It’s a common phenomenon and one you give us feedback on regularly. Whether you run a large or a small business, most of your customers are more demanding than ever. These 21st century patrons of yours are armed with more information than they’ve ever had before. They communicate, share and comment on that information through rapidly expanding social media communities. They also have more options, more choice, and their expectations of the service you provide are rising all the time.
At the same time, it’s probable that the budgets you have available to improve your customer service are at best plateauing or maybe even dwindling. So if you do really want to improve, there are two important questions we think you should ask yourselves:
How do you make best use of limited resources to deliver the best possible service today? balanced against….
How do you invest wisely to adapt to rapidly changing customer behaviour whilst keeping a long term focus on the aspects that really matter to your customers?
It’s a dilemma that faces organisations of all sizes. But with careful planning, it's one that you can start to solve. Here are five handy tips to get you started:
Get back to basics
You may have heard the term ‘connected consumers’. Both large and small companies are likely to respond to this with yet more emphasis on social and digital communication. However, research shows that a large proportion of people still want to communicate by phone, email or with a real person. So make sure your customers are always able to contact you on their own terms (ensure your contact details are highly visible on all offline and online marketing materials).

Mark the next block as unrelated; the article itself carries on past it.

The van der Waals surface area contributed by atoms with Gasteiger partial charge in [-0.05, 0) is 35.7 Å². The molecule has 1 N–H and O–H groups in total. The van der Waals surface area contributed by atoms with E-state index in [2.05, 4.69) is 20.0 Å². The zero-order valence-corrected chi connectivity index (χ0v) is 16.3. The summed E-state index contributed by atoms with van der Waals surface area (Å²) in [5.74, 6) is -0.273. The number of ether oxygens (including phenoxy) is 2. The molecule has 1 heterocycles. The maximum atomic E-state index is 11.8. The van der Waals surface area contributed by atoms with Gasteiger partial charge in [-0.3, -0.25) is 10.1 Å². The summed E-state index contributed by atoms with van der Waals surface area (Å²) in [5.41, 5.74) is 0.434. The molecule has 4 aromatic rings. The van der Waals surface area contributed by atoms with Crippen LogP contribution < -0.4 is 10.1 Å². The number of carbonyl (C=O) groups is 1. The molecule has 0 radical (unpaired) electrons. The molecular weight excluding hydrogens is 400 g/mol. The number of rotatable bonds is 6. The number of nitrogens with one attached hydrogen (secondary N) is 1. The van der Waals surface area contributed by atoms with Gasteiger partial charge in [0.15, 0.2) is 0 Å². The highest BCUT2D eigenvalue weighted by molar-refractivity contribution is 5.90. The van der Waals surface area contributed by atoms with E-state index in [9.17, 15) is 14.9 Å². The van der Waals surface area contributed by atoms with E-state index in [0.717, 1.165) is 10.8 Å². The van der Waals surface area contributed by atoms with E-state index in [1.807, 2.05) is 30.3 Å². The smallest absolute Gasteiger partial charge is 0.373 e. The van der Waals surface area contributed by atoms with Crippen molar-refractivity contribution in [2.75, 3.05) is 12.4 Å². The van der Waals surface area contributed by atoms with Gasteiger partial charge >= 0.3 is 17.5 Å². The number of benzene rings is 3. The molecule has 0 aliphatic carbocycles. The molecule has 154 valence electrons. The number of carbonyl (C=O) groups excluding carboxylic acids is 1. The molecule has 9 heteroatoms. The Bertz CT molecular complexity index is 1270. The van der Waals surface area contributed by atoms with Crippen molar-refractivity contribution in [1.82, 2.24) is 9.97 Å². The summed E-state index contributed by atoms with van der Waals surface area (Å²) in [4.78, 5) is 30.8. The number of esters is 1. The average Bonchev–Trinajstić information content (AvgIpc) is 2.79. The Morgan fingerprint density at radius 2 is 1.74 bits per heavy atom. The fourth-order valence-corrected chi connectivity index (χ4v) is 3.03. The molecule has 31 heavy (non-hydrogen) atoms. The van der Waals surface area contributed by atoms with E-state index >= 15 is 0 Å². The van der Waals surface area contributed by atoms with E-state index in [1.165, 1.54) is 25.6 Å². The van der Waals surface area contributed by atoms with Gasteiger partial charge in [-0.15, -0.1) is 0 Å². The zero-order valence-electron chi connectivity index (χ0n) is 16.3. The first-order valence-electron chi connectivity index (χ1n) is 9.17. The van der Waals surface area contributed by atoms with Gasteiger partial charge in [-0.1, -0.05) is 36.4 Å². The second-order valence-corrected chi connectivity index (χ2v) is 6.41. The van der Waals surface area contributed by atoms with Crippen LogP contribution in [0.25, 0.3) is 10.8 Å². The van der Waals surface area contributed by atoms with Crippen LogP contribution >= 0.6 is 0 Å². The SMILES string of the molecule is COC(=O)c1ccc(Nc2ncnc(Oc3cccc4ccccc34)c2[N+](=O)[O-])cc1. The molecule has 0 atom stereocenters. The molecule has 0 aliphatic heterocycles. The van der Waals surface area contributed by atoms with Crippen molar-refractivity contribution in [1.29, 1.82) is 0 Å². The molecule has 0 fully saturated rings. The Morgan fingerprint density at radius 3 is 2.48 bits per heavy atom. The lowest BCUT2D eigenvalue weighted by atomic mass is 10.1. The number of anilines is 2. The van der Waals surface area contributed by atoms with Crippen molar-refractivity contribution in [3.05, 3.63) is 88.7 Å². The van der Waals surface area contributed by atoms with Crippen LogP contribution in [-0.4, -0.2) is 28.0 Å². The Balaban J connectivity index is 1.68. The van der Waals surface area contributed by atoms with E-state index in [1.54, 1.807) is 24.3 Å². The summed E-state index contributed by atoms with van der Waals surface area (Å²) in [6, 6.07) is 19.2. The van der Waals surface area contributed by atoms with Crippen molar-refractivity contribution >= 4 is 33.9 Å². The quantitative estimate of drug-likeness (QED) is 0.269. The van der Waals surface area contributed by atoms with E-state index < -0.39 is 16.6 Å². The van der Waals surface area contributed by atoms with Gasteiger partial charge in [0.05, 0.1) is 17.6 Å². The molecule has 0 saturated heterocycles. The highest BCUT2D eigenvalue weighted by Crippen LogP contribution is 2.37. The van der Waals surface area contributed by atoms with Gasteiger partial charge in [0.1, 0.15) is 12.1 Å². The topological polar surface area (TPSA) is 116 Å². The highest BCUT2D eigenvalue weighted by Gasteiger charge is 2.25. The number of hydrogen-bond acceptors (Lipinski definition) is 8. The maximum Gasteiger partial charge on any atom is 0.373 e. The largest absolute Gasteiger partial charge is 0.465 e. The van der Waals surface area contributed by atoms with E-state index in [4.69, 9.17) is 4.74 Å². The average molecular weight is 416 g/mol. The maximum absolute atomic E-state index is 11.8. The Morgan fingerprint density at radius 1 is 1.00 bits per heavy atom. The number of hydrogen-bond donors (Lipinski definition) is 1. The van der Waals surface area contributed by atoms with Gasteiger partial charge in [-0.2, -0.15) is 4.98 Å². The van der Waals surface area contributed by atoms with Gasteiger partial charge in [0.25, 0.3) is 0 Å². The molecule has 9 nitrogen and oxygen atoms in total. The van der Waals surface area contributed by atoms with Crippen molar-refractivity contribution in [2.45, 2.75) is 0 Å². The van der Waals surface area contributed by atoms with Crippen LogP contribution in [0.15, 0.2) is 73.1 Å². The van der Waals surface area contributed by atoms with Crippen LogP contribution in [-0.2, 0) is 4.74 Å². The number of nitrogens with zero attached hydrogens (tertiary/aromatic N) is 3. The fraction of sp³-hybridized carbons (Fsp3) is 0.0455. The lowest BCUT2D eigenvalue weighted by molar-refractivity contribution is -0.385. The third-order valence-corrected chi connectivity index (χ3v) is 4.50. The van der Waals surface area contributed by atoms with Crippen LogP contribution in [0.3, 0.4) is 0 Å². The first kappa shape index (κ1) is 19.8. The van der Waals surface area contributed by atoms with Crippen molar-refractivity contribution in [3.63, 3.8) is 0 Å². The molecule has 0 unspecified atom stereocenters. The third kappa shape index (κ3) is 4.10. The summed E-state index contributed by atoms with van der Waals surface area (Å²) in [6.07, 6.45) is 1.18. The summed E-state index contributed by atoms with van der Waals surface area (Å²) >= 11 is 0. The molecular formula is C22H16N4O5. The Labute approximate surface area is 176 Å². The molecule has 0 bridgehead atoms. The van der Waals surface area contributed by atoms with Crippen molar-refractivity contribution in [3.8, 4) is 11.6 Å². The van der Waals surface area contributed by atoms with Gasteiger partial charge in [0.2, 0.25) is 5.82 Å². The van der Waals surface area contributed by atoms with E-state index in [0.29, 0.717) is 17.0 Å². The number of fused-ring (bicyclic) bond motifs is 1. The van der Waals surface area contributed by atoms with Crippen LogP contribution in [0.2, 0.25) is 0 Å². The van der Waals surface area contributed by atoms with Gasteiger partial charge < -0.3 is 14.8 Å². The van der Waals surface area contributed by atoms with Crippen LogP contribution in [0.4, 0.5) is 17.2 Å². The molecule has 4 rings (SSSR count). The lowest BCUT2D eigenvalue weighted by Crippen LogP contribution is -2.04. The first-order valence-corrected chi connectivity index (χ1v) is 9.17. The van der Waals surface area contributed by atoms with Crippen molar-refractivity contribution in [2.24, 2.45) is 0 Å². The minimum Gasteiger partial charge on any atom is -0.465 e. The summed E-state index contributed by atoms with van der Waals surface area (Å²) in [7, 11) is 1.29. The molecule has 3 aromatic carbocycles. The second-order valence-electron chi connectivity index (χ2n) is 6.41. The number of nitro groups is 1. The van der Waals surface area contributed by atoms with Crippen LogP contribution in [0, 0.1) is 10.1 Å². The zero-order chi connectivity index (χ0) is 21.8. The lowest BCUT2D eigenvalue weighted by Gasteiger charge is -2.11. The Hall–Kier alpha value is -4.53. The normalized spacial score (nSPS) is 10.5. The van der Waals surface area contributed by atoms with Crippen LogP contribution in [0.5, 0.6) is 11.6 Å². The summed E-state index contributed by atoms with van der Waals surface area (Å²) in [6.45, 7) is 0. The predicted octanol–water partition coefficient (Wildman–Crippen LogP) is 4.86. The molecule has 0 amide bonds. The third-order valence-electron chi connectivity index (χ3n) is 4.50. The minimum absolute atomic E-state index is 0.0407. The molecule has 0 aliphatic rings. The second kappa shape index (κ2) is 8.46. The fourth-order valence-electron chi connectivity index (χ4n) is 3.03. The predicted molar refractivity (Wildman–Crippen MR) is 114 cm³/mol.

Ask for feedback
Above all, customers want their issues resolved satisfactorily. Companies that do this well know their customers inside and out. They solve problems successfully because they know what both delights and irritates their customers at every single stage of their journey. To help you achieve this goal, it’s well worth considering investing more of your time gathering customer feedback. This can be achieved no matter how small your business; take a look at Survey Monkey, which provides businesses with a quick and easy way of surveying their customers online – you can ever use many of their customisable tools for free.
Do more with less
Could social media help you to drive new efficiencies in your business? Used as part of your overall service mix, your Facebook and Twitter pages (and others) have great potential to cut costs within your customer service operation: for example, by diverting some people away from your phone lines. If you run a small business, you can consider taking this a step further, using social media to build an in-depth customer service capability that will help you work around your limited capacity to take calls.
Breaking down barriers
Great customer service is carried out by those who feel they have full responsibility for resolving issues. If you’re a company doing this well you are bound to make sure all of your employees are focused on the customer experience. Equally, great customer service is characterised by a seamless experience regardless of whether it’s delivered in a shop, on a computer or over the phone. Consider how you’re going to do this better by breaking down the barriers that exist within your company. Sharing knowledge across departments perhaps, or maybe getting managers to understand real customer service issues are a great place to start…
One step at a time…
Whether you are thinking about using social media for your business right now, or simply have it on your to-do list, the key thing to remember is to take it one step at a time and to learn from your experiences. The social media world in particular is very accepting of trial and error. Make a small start, gather feedback along the way, measure your results and then use them to refine your efforts as you move forward.
And remember, just like your offices or your phone lines, social media doesn’t necessarily have to be a round-the-clock operation. It’s more than ok to set expectations. Some of the biggest companies in the world confine their social media customer service to business hours. If that’s the way you prefer it, then that’s fine!